All in the family

Grundy Center volleyball boasts many family ties

T-R PHOTO BY THORN COMPTON • Grundy Center senior Landry Luhring gives her sister Kyah a piggyback ride after Monday’s practice. The Luhring sisters play in the state tournament for the second time as a pair starting on Wednesday.

T-R PHOTO BY THORN COMPTON • Grundy Center senior Landry Luhring gives her sister Kyah a piggyback ride after Monday’s practice. The Luhring sisters play in the state tournament for the second time as a pair starting on Wednesday.

GRUNDY CENTER — One of the things that makes sports so compelling is how relationships are played out when put under pressure.

In those situations, it’s the team who has the best emotional foundation and strongest chemistry who generally prevails, and something that can bolster that bedrock is already having a strong bond before ever setting foot on the court.

For two sets of individuals with the Grundy Center volleyball team, that bond comes naturally.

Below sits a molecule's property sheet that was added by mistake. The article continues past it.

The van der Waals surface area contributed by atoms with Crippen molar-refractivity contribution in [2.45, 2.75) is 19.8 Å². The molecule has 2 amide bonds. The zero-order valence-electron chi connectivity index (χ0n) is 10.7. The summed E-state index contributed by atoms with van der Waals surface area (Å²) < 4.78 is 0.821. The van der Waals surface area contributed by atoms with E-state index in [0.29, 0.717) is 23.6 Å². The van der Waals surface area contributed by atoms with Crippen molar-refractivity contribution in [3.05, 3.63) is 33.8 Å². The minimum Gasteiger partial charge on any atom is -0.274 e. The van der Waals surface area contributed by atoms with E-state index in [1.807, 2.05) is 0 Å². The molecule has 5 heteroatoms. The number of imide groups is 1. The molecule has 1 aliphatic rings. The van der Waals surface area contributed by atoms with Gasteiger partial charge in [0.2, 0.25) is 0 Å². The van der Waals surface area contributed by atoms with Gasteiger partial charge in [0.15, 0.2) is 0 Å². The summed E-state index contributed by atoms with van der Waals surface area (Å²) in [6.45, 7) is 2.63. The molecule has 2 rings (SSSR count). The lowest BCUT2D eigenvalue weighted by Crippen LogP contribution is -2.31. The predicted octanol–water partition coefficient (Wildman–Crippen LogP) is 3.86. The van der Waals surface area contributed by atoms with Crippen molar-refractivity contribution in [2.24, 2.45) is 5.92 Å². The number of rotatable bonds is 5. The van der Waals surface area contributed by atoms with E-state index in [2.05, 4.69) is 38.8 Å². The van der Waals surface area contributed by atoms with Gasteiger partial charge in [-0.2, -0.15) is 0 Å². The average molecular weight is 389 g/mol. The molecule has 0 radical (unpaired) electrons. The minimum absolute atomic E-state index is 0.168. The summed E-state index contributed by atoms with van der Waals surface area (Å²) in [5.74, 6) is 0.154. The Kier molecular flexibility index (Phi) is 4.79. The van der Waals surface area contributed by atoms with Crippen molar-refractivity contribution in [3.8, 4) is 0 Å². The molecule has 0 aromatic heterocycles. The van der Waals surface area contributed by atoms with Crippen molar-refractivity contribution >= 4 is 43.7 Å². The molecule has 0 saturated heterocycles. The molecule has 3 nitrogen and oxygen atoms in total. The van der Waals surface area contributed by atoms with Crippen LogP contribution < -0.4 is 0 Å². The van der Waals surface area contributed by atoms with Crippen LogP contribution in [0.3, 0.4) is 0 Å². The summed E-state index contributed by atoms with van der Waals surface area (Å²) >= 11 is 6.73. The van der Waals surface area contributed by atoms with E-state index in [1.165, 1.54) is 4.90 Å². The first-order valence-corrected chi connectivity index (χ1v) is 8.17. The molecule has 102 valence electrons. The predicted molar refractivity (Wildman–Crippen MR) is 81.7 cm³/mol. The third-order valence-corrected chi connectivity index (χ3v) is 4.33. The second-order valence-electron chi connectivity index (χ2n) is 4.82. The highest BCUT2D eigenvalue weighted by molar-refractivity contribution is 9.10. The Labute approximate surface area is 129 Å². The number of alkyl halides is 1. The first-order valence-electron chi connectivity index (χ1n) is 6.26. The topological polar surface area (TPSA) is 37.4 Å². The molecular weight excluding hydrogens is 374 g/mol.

Sisters Kyah and Landry Luhring and the mother-daughter combination Lori and Kylie Willis serve as two core parts of the Spartans’ emotional and physical foundations, both on and off the court.

The Luhring sisters have experienced nothing but success in their two years playing for Grundy Center, as the team has made the state tournament each of Kyah’s first two years.

Landry said it’s a genuine blessing to play on such a grand stage with someone she’s been around all of her life.

“It’s just awesome that we are able to play together and for a second time making it down to state with my sister, like that’s just incredible,” Landry said. “Not many people get that opportunity to do that. I love having her on the court because we can just makes jokes and stuff and we know how to keep each other calm and we can talk through things on the back row like what we want to attack and what we think the other team is going to do.”